*Originally published on CommercialIntegrator.com
Employers are thinking differently about the skills they need in job seekers who will likely be working from home much more often thanks to COVID-19.
We’re starting to see some traction on the AV job market and that means those who are still waiting for their opportunities to get back in the game are cramming hard on the perfect answers to the questions they’ll surely face when they land a dream interview with their long-time favorite company.
More companies are reconsidering their physical office space these days in light of concerns about social distancing and the ongoing coronavirus pandemic so the old days of coming to the office five days a week—or at all—may be going away in some new roles at companies around the world.
That means those who are ditching the sweatpants and T-shirt for a suit and tie or other business attire for their interviews—in-person or across collaboration platforms—probably need to be thinking more about starting their new jobs from their couches or home offices and need to be able to talk about that.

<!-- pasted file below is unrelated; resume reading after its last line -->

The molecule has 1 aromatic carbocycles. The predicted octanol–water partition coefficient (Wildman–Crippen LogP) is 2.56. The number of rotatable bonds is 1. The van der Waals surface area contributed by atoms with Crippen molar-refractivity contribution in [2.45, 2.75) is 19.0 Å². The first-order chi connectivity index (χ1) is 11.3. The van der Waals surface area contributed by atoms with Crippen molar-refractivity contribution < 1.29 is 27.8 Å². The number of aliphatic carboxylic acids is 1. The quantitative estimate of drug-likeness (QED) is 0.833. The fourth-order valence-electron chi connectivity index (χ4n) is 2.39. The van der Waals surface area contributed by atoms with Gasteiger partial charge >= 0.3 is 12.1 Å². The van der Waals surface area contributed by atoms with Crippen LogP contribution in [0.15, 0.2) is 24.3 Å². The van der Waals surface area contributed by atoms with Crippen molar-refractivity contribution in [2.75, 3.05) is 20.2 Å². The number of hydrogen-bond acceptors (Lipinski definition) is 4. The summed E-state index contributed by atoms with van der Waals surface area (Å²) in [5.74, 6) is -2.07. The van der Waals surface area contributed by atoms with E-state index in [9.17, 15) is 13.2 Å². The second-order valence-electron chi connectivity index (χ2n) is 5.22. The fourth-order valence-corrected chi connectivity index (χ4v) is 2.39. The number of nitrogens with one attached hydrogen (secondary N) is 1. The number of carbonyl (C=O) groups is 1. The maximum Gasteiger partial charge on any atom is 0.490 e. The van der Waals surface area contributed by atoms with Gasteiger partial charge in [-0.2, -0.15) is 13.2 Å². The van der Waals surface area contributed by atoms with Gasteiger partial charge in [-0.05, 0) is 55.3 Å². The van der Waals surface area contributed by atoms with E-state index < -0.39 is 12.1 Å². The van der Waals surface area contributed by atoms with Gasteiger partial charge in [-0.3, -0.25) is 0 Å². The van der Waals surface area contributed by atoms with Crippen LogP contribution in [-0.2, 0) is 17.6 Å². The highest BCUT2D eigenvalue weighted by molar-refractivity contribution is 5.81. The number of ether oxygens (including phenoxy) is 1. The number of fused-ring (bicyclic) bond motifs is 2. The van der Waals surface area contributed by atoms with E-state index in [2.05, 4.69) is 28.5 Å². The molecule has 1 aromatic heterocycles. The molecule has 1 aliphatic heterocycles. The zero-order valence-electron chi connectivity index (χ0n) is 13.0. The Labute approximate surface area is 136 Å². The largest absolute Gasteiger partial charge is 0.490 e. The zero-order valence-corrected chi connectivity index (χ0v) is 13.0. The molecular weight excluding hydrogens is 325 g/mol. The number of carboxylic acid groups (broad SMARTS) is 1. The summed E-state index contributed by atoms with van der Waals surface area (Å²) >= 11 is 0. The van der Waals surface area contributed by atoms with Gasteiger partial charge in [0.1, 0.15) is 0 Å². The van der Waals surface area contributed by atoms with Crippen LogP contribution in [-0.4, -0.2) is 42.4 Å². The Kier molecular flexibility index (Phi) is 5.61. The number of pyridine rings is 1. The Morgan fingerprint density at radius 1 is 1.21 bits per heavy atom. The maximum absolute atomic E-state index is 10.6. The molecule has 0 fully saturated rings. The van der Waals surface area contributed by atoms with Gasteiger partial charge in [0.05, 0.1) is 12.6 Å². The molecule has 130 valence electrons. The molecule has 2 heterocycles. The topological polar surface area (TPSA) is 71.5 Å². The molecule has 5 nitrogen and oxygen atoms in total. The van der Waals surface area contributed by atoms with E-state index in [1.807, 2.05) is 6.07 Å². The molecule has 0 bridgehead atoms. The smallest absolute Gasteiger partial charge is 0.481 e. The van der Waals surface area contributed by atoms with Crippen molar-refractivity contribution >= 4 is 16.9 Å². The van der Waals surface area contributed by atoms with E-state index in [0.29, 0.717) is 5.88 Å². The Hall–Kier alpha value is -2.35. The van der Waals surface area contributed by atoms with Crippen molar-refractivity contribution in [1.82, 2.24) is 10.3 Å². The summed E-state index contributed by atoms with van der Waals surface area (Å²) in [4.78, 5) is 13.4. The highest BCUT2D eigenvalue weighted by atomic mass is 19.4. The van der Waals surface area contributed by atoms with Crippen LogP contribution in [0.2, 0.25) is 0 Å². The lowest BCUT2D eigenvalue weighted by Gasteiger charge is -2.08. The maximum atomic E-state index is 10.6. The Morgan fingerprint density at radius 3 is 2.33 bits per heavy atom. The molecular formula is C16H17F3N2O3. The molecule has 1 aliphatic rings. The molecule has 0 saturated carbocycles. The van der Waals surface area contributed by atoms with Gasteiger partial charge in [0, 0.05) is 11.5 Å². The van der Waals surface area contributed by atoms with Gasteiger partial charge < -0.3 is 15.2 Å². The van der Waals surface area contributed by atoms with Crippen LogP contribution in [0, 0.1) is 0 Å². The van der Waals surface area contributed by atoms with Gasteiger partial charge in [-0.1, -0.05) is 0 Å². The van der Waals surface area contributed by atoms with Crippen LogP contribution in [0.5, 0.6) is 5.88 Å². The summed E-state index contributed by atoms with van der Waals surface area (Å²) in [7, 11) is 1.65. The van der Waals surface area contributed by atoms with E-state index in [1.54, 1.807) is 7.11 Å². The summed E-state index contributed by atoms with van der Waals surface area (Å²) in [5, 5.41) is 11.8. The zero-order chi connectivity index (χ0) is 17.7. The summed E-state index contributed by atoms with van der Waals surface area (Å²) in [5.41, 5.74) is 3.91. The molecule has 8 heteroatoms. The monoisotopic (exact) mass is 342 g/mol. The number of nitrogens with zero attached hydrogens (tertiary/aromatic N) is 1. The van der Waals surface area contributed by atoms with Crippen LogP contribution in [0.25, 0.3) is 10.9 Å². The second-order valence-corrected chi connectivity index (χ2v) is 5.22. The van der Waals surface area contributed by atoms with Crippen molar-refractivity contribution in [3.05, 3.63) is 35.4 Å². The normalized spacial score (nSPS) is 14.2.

Here’s more from The Muse about the changing dynamic of job interviews:
While working from home comes with some undeniable luxuries (like no commute and the ability to work in your PJs), it poses some unique challenges, too (like less facetime with your manager and more distractions).
Hiring managers are well aware of these differences and drawbacks, so when they interview candidates for remote roles, they’re going to be looking for people who not only have the skills to do the job itself, but also understand what it takes to successfully work from home.
“Remote work—whether temporary or permanent—requires a different skill set and type of experience than in-office jobs,” says Neal Taparia, founder of Unscrambled Words, a startup with a primarily distributed team.
So while the remote jobs you’re pursuing may be very similar to in-office roles you’ve had in the past, working from home requires a different work style.
That means when it comes time to interview, you’ll need to be ready to answer questions that are focused around a specific set of remote work skills—in addition to the usual interview questions you might get for a traditional in-office job and questions specific to the role or industry.
The piece says job candidates must show strong aptitude in these areas to be successful in the work-from-home era in which we now live: reliability, communication, independence, initiative, collaboration, organization and conflict resolution.
So, it probably goes without saying that those are the skills employers will be or should be seeking. I guess you could call it the “new normal” of job interviews and career development, but I sure wish you’d find a different way to say it.
Have you started interviewing candidates for open positions since the COVID-19 outbreak? How have you changed your approach?